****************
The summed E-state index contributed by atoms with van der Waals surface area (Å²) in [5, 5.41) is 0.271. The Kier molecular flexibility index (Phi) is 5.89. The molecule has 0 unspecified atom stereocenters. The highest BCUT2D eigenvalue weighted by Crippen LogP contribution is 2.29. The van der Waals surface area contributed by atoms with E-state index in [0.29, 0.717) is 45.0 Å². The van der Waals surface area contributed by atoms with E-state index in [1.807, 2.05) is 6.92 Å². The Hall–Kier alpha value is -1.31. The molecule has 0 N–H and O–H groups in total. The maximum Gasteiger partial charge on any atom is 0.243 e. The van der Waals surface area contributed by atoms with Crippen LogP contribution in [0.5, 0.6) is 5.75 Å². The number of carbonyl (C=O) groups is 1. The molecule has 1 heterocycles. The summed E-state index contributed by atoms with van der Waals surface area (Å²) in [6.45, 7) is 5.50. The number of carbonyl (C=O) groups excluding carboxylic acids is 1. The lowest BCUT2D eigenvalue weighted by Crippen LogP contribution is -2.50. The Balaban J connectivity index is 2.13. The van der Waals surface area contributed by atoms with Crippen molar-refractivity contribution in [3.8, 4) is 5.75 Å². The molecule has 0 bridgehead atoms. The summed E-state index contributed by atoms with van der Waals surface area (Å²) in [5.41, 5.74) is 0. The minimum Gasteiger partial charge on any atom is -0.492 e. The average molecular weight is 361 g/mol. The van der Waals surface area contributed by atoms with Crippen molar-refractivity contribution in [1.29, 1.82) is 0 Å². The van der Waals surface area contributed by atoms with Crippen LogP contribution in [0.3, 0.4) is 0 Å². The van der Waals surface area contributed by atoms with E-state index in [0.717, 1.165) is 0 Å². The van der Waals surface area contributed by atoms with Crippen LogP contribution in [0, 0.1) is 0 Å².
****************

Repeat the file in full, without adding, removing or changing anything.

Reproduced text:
The summed E-state index contributed by atoms with van der Waals surface area (Å²) in [5, 5.41) is 0.271. The Kier molecular flexibility index (Phi) is 5.89. The molecule has 0 unspecified atom stereocenters. The highest BCUT2D eigenvalue weighted by Crippen LogP contribution is 2.29. The van der Waals surface area contributed by atoms with E-state index in [0.29, 0.717) is 45.0 Å². The van der Waals surface area contributed by atoms with E-state index in [1.807, 2.05) is 6.92 Å². The Hall–Kier alpha value is -1.31. The molecule has 0 N–H and O–H groups in total. The maximum Gasteiger partial charge on any atom is 0.243 e. The van der Waals surface area contributed by atoms with Crippen LogP contribution in [0.5, 0.6) is 5.75 Å². The number of carbonyl (C=O) groups is 1. The molecule has 1 heterocycles. The summed E-state index contributed by atoms with van der Waals surface area (Å²) in [6.45, 7) is 5.50. The number of carbonyl (C=O) groups excluding carboxylic acids is 1. The lowest BCUT2D eigenvalue weighted by Crippen LogP contribution is -2.50. The Balaban J connectivity index is 2.13. The van der Waals surface area contributed by atoms with Crippen molar-refractivity contribution in [3.8, 4) is 5.75 Å². The molecule has 0 bridgehead atoms. The summed E-state index contributed by atoms with van der Waals surface area (Å²) in [5.41, 5.74) is 0. The minimum Gasteiger partial charge on any atom is -0.492 e. The average molecular weight is 361 g/mol. The van der Waals surface area contributed by atoms with Crippen molar-refractivity contribution in [1.29, 1.82) is 0 Å². The van der Waals surface area contributed by atoms with Crippen LogP contribution in [0.3, 0.4) is 0 Å². The van der Waals surface area contributed by atoms with E-state index in [0.717, 1.165) is 0 Å². The van der Waals surface area contributed by atoms with Crippen LogP contribution in [0, 0.1) is 0 Å².